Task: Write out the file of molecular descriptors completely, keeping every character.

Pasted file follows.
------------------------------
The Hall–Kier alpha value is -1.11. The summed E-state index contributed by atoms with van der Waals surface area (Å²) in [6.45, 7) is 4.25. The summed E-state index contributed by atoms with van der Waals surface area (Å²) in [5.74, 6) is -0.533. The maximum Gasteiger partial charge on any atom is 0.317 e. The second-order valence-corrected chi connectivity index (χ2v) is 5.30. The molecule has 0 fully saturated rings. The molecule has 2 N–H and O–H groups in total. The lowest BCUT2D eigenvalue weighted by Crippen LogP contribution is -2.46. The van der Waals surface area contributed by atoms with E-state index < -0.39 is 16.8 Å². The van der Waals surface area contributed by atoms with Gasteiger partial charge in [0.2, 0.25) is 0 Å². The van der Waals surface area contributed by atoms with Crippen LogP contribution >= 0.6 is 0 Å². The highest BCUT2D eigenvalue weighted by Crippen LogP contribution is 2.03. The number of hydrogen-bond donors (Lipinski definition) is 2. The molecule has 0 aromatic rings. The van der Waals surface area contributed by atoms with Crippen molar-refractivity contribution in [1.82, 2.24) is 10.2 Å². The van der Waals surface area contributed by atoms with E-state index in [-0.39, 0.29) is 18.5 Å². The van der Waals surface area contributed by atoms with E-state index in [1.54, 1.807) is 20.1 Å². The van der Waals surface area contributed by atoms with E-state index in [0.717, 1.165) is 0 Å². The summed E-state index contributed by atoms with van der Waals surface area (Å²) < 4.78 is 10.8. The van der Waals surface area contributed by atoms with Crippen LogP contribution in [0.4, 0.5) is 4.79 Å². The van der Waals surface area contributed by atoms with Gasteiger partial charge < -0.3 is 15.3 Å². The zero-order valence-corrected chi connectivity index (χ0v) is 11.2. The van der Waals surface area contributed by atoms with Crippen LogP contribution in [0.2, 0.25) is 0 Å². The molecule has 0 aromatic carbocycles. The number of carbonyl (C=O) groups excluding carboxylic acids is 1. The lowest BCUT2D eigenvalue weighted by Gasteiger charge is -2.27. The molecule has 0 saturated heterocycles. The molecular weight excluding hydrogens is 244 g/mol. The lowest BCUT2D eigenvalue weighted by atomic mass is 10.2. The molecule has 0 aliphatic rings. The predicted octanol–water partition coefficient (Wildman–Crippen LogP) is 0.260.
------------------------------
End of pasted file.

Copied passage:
The Hall–Kier alpha value is -1.11. The summed E-state index contributed by atoms with van der Waals surface area (Å²) in [6.45, 7) is 4.25. The summed E-state index contributed by atoms with van der Waals surface area (Å²) in [5.74, 6) is -0.533. The maximum Gasteiger partial charge on any atom is 0.317 e. The second-order valence-corrected chi connectivity index (χ2v) is 5.30. The molecule has 0 fully saturated rings. The molecule has 2 N–H and O–H groups in total. The lowest BCUT2D eigenvalue weighted by Crippen LogP contribution is -2.46. The van der Waals surface area contributed by atoms with E-state index < -0.39 is 16.8 Å². The van der Waals surface area contributed by atoms with Gasteiger partial charge in [0.2, 0.25) is 0 Å². The van der Waals surface area contributed by atoms with Crippen LogP contribution >= 0.6 is 0 Å². The highest BCUT2D eigenvalue weighted by Crippen LogP contribution is 2.03. The number of hydrogen-bond donors (Lipinski definition) is 2. The molecule has 0 aromatic rings. The van der Waals surface area contributed by atoms with Crippen molar-refractivity contribution in [1.82, 2.24) is 10.2 Å². The van der Waals surface area contributed by atoms with E-state index in [-0.39, 0.29) is 18.5 Å². The van der Waals surface area contributed by atoms with E-state index in [1.54, 1.807) is 20.1 Å². The van der Waals surface area contributed by atoms with E-state index in [0.717, 1.165) is 0 Å². The summed E-state index contributed by atoms with van der Waals surface area (Å²) < 4.78 is 10.8. The van der Waals surface area contributed by atoms with Crippen LogP contribution in [0.4, 0.5) is 4.79 Å². The van der Waals surface area contributed by atoms with Gasteiger partial charge < -0.3 is 15.3 Å². The zero-order valence-corrected chi connectivity index (χ0v) is 11.2. The van der Waals surface area contributed by atoms with Crippen LogP contribution in [0.2, 0.25) is 0 Å². The molecule has 0 aromatic carbocycles. The number of carbonyl (C=O) groups excluding carboxylic acids is 1. The lowest BCUT2D eigenvalue weighted by Gasteiger charge is -2.27. The molecule has 0 saturated heterocycles. The molecular weight excluding hydrogens is 244 g/mol. The lowest BCUT2D eigenvalue weighted by atomic mass is 10.2. The molecule has 0 aliphatic rings. The predicted octanol–water partition coefficient (Wildman–Crippen LogP) is 0.260.